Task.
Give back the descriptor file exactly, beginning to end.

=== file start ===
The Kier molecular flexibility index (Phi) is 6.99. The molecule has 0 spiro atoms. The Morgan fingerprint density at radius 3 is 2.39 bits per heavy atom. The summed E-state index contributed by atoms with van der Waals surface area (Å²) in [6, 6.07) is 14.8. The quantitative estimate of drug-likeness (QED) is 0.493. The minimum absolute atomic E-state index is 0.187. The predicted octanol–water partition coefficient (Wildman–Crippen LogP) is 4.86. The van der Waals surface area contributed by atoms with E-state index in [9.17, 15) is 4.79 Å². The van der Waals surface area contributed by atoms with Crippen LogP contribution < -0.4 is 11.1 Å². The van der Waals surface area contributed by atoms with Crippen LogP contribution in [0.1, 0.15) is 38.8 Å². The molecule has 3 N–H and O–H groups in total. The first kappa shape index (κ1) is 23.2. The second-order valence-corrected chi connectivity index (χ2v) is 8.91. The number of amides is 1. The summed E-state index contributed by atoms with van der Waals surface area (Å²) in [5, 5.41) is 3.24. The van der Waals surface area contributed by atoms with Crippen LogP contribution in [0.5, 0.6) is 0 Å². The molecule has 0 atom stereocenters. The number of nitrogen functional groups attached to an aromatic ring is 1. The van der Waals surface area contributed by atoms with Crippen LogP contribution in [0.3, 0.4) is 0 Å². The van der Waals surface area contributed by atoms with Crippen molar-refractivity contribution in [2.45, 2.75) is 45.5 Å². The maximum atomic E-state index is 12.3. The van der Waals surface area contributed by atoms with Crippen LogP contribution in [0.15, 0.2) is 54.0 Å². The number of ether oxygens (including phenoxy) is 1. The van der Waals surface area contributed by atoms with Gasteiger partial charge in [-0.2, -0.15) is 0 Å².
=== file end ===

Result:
The Kier molecular flexibility index (Phi) is 6.99. The molecule has 0 spiro atoms. The Morgan fingerprint density at radius 3 is 2.39 bits per heavy atom. The summed E-state index contributed by atoms with van der Waals surface area (Å²) in [6, 6.07) is 14.8. The quantitative estimate of drug-likeness (QED) is 0.493. The minimum absolute atomic E-state index is 0.187. The predicted octanol–water partition coefficient (Wildman–Crippen LogP) is 4.86. The van der Waals surface area contributed by atoms with E-state index in [9.17, 15) is 4.79 Å². The van der Waals surface area contributed by atoms with Crippen LogP contribution < -0.4 is 11.1 Å². The van der Waals surface area contributed by atoms with Crippen LogP contribution in [0.1, 0.15) is 38.8 Å². The molecule has 3 N–H and O–H groups in total. The first kappa shape index (κ1) is 23.2. The second-order valence-corrected chi connectivity index (χ2v) is 8.91. The number of amides is 1. The summed E-state index contributed by atoms with van der Waals surface area (Å²) in [5, 5.41) is 3.24. The van der Waals surface area contributed by atoms with Crippen LogP contribution in [0.5, 0.6) is 0 Å². The molecule has 0 atom stereocenters. The number of nitrogen functional groups attached to an aromatic ring is 1. The van der Waals surface area contributed by atoms with Crippen LogP contribution in [0.3, 0.4) is 0 Å². The van der Waals surface area contributed by atoms with Crippen molar-refractivity contribution in [2.45, 2.75) is 45.5 Å². The maximum atomic E-state index is 12.3. The van der Waals surface area contributed by atoms with Crippen LogP contribution in [0.15, 0.2) is 54.0 Å². The number of ether oxygens (including phenoxy) is 1. The van der Waals surface area contributed by atoms with Gasteiger partial charge in [-0.2, -0.15) is 0 Å².